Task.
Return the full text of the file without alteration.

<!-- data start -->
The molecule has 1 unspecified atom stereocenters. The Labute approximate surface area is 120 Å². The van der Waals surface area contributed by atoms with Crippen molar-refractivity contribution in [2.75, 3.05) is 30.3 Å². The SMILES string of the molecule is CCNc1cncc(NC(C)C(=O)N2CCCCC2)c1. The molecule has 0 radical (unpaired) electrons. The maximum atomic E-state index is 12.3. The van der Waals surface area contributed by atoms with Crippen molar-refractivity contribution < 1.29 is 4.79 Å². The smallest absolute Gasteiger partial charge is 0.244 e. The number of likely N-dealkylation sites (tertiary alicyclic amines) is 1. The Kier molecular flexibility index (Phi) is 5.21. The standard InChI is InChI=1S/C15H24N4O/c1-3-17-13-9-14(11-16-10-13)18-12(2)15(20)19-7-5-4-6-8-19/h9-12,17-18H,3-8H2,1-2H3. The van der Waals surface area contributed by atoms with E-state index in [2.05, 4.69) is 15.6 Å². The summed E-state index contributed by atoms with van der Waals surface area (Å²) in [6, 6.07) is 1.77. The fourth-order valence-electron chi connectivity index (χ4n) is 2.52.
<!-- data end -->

The molecule has 1 unspecified atom stereocenters. The Labute approximate surface area is 120 Å². The van der Waals surface area contributed by atoms with Crippen molar-refractivity contribution in [2.75, 3.05) is 30.3 Å². The SMILES string of the molecule is CCNc1cncc(NC(C)C(=O)N2CCCCC2)c1. The molecule has 0 radical (unpaired) electrons. The maximum atomic E-state index is 12.3. The van der Waals surface area contributed by atoms with Crippen molar-refractivity contribution < 1.29 is 4.79 Å². The smallest absolute Gasteiger partial charge is 0.244 e. The number of likely N-dealkylation sites (tertiary alicyclic amines) is 1. The Kier molecular flexibility index (Phi) is 5.21. The standard InChI is InChI=1S/C15H24N4O/c1-3-17-13-9-14(11-16-10-13)18-12(2)15(20)19-7-5-4-6-8-19/h9-12,17-18H,3-8H2,1-2H3. The van der Waals surface area contributed by atoms with E-state index in [2.05, 4.69) is 15.6 Å². The summed E-state index contributed by atoms with van der Waals surface area (Å²) in [6, 6.07) is 1.77. The fourth-order valence-electron chi connectivity index (χ4n) is 2.52.